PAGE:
04 July 2005

Words of war
Wednesday June 29, 2005

Maybe we should just blame George Bush. The man who started the very abstract war on terrorism that then morphed into a very real war on people can surely be held responsible for the prevailing obsession with being war-like about everything. Or maybe, he should at least be blamed for a general pervasive macho-ness all over the world, all swagger and no substance.

Today I read in the papers that there is now a campaign called “War on Unruly Teens”. Now which genius thought of that? Or rather, which male genius thought of that? Only men can think that the use of the word “war” is OK, even against young people in our country.

What have our young people done to warrant having adults launch a war against them? What does “unruly” mean? Is this yet another knee-jerk response to bullying in schools?

When we use the word “war” against a group of young people, or any people for that matter, what does that really mean? To George Bush, the war against terror has meant demonising whole communities of people based on their faith, and marching into countries to occupy them, a very twisted way of giving them “freedom”. So when we declare war on “unruly teens”, does that we mean we will have posters demonising groups of young people? Does that mean that we will put young people we deem “unruly” away in order to make them toe the line? Isn’t that what we are doing with National Service anyway?

Young people, especially young women, can rightly feel that some adults must just hate them. They work hard like they are exhorted to; they still don’t get anywhere unless they kick up a fuss. They don’t behave the way adults define good behaviour, they get a war waged on them, funded no doubt by taxpayers’ money. I’m not saying anyone should be excused by bullying but when adults are constantly bullying young people, what example are they supposed to follow? If adults respond to teens by waging war on them, what is so surprising if they respond to weaker kids by also, in a way, warring with them?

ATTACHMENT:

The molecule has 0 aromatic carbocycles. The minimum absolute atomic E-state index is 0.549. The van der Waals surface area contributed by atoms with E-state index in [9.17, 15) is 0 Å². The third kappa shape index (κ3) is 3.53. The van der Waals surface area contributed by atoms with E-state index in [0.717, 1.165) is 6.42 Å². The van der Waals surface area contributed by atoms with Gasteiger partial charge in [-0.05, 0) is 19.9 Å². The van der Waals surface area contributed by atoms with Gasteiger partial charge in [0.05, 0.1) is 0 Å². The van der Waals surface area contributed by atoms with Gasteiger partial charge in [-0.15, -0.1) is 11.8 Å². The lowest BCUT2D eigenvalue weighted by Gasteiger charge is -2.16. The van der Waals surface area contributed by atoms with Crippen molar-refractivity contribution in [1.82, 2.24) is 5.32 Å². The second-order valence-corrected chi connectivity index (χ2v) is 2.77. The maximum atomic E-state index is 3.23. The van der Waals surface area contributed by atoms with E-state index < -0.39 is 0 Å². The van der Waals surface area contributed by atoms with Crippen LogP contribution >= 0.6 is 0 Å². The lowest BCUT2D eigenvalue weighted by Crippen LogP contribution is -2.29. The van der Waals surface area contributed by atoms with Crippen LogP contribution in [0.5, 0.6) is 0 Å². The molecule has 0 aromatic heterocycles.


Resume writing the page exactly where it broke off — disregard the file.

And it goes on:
Constantly using the word “war” against everything creates an atmosphere that subtly encourages violence and an aggressive way of solving things. People not toeing the line; let’s whip ’em. Women exercising their right to not wear a headscarf, let’s fine them. (Only PAS can try and make themselves sound good by saying they’ve been “considerate” for the past three years). People who stay home reading the Quran rather than going to mosque, let’s call them deviants. (Reading the Quran makes you a deviant? Hello?) Similarly branded are people who praise God through rock music. (For God’s sake, at least they talk about God!)

What on earth is happening? Is this country just going crazy? Obviously nobody believes in the power of education anymore. Perhaps that’s because people who come up with these ideas are somewhat lacking in the same? How does anyone choose their path in life but through education about their options? If we don’t provide them with that education, or if we skew it to only provide the options that we think are right, is it any wonder that they choose the wrong ones?

Or is it, in the style of George Bush, an impatience with approaches to problem solving that require much study and thought, that may take some time to show results, that doesn’t yield much business opportunities for t-shirt and banner makers, that doesn’t lend opportunities for photo taking with VIPs? Let’s get ‘em quick and fast and then move on to the next thing, damn the trail of suffering we might leave behind. There are Dubyas all over the world.

Of course people are going to get upset with me for comparing them with Dubya. But when you look at it; the sheer machoness, the sanctimonious attitudes, the dislike of women, the absolute belief that they have God behind them, the desire to inflict violence upon other people, it all sounds the same to me.

If we are going to wage war at all, why not wars on poverty, on inequality, on injustice? If every year kids do not get duly rewarded for their hard work, let’s wage a war on that obvious injustice. If there is a problem with bullying in schools, why not wage war on the conditions that make this possible, rather than individuals? Why not remove conditions within our society that allows people to bully others weaker or different than them? None of this requires campaigns that even mention war. In fact why not begin by banning the word “war”?

Unless, of course, we really don’t believe in peace.